Commenting on Stuart’s blog

Loving this Stuart. The very quiet music throughout give an eery, slightly scary background while the images and sounds build a great picture.

Really well thought out, that dithering was worthwhile.

Gotta love Adobe spark 🙂

Eli

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Comments on Matthew’s blog

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I’ve never considered using Pinterest for course work but you have inspired me.
I may give this a try,
Eli

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Unfortunately, this post comment has been delayed by about a week. After seeing IFTTT work with Pinterest on Matthew’s blog, I decided to give it another try.

Philip replying to my comments on his blog

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I had a conversation with one of our Educational Coaches earlier this year. We were in a meeting discussing teaching methods and such, and the topic turned toward the types of technology we can use. In the course of things I mentioned learning math in my early years using an abacus and a slide rule. Oddly, I got some comments re the abacus but for the slide rule? Crickets. No one…I mean, no one…knew what it was. Incredible. Only when I brought up the image on my iPhone did they understand. Of course at that point the humor of the whole thing was lost. #mscedc

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Philip replying to my comments on his blog

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That is all true, Eli. And to be honest, not too long ago I preferred a paper calendar. I think those of us who have prior experience with the items and tactics you mentioned would now find them more of an inconvenience rather than an upheaval of our world. But to those who never bought a daytime planner, and who may not even know what it is, may find the loss of their smart phone a travesty on an equal scale with a major natural disaster. I know I exaggerate, but when one doesn’t know anything else except technology, it could be difficult to start all over again the learning process of life management.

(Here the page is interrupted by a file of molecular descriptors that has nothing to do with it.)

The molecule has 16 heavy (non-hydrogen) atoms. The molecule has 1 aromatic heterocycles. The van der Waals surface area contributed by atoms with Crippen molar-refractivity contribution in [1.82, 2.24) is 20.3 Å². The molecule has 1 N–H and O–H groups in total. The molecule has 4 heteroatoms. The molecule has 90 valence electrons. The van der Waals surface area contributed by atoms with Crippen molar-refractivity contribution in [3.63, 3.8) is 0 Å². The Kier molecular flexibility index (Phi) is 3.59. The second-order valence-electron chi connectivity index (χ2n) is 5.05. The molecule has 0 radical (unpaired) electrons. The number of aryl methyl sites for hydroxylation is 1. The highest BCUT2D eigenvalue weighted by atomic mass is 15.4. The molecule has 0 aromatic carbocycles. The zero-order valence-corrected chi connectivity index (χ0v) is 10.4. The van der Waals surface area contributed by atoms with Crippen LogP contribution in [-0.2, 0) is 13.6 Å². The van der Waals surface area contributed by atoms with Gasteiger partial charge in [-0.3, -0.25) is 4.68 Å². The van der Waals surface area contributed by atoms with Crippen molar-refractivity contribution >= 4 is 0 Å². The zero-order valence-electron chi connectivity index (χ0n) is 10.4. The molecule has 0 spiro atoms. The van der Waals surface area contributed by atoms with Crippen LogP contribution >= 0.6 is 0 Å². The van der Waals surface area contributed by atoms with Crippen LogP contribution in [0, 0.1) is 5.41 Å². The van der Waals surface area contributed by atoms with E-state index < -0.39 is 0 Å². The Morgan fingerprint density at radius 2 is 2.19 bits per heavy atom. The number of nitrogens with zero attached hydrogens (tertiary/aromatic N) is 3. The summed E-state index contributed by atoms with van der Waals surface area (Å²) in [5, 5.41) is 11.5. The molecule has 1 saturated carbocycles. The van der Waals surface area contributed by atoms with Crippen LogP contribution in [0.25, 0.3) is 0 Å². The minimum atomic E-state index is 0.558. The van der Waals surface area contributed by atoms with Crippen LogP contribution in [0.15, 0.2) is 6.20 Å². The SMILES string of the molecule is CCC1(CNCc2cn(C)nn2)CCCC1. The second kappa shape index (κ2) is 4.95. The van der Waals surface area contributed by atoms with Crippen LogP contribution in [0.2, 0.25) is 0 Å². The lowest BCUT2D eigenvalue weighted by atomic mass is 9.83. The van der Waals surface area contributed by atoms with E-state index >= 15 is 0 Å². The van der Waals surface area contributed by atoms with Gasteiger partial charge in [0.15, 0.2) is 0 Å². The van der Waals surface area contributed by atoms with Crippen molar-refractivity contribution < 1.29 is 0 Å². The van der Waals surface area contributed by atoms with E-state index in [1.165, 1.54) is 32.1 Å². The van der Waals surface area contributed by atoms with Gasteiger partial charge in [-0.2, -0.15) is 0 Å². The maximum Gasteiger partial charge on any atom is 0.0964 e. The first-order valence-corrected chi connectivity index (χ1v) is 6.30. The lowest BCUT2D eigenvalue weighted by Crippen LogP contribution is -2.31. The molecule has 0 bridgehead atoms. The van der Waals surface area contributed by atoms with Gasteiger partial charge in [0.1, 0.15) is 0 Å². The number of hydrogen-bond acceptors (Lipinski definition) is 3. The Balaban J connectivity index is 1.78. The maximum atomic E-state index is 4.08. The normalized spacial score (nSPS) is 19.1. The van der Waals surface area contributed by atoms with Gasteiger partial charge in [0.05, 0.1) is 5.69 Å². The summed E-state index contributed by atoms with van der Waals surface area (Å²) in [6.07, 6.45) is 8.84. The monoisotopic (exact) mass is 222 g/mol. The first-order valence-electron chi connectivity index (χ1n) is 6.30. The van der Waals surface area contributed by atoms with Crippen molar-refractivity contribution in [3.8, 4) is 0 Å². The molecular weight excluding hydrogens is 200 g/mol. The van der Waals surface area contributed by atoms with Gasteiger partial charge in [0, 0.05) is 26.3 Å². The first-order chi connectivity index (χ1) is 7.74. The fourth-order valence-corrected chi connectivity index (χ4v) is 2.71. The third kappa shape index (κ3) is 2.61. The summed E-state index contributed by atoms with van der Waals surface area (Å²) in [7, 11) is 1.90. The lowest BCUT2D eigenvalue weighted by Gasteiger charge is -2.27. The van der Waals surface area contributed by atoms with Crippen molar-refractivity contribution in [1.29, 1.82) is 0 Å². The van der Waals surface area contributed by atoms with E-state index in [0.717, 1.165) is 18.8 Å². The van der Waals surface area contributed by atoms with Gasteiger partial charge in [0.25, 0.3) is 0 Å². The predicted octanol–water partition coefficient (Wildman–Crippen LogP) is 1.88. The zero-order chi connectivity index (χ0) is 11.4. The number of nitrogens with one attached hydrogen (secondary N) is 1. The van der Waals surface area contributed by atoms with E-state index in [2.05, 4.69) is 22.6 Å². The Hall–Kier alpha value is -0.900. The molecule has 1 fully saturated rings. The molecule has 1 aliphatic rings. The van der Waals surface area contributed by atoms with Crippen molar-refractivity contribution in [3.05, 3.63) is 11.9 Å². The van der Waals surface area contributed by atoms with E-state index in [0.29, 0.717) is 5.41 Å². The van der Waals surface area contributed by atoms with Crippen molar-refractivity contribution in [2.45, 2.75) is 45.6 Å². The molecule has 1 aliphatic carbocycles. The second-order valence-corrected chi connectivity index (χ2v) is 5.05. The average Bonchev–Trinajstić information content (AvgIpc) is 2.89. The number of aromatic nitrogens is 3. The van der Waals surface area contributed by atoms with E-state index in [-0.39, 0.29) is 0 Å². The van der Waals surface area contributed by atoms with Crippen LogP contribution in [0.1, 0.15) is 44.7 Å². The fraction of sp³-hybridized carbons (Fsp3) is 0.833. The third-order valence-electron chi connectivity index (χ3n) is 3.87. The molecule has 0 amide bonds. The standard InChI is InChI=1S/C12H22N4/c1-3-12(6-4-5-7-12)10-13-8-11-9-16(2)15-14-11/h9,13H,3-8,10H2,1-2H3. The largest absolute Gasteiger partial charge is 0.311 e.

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Commenting on Philip’s blog

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“How reliant are we on our technology? We use calendars to set and remind us of appointments of all kinds; we use word processing programs of all sorts to prepare documents, reports, PowerPoints, etc.; we use an almost endless menu of apps and programs that influences and controls almost every aspect of our lives.”

Just a thought, are we reliant on technology because we do these things? Before computer technology, I kept a paper diary so I didn’t miss appointments. We used paper and open to prepare reports etc before we have word and powerpoint. So we haven’t changed our behaviours, just the tools we use to carry them out.

If we were reliant on the technology, would we just stop doing these things if we didn’t have access to tech or would we just do things a different way, using different, non-digital tools?

🙂

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Commenting on Linzi’s blog

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I’m having the same drama Linzi, I’m sure I’m doing this correctly but it doesn’t seem to trigger. 🙁

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I thought dramas with this blog were over last week when I had to rebuild everything, sadly, however, I was wrong. I spent hours trying to get the IFTT comments feed working before someone pointed out that I wouldn’t see it work until one of my classmates approved my comments. Frustrating doesn’t cover it.

Commenting on Clare’s blog

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Hey Clare,
this is something I am struggling with too. I think I am conditioned through my job that when I add anything to the web it has to meet certain standards of aesthetics and accessibility, the lifestream approach doesn’t really live up to this so I can’t help myself, I want to go back and edit, tweak and visualise everything.

I like to think that the concept of showing a stream of real life rather than presented life we see on facebook and Instagram is somehow more real and grittier. I think I understand it as a concept, as a kick back, doesn’t mean I enjoy it in this sense 🙂

I too have had a bit of a nightmare with IFTTT and wasted hours trying to get it to do something I could have done manually in half an hour so I feel your pain.

Maybe if we force ourselves to engage, we may be pleasantly surprised to see changes in our assumptions and maybe even our own behaviours by the end of the course?
Eli

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Commenting on Colin’s blog

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I know what you mean, I’m a bit of a control freak so having to adjust to being told to do things in a certain way particularly with the lifestream blog, it just goes against the grain with me because it’s not premeditated and pre-designed for maximum user experience but maybe that’s a good thing, maybe I need to be pushed out of my comfort zone so that I don’t keep looking through the same lens.

After all, if I won’t be open to things, how can I expect colleagues to be open to my suggestions?

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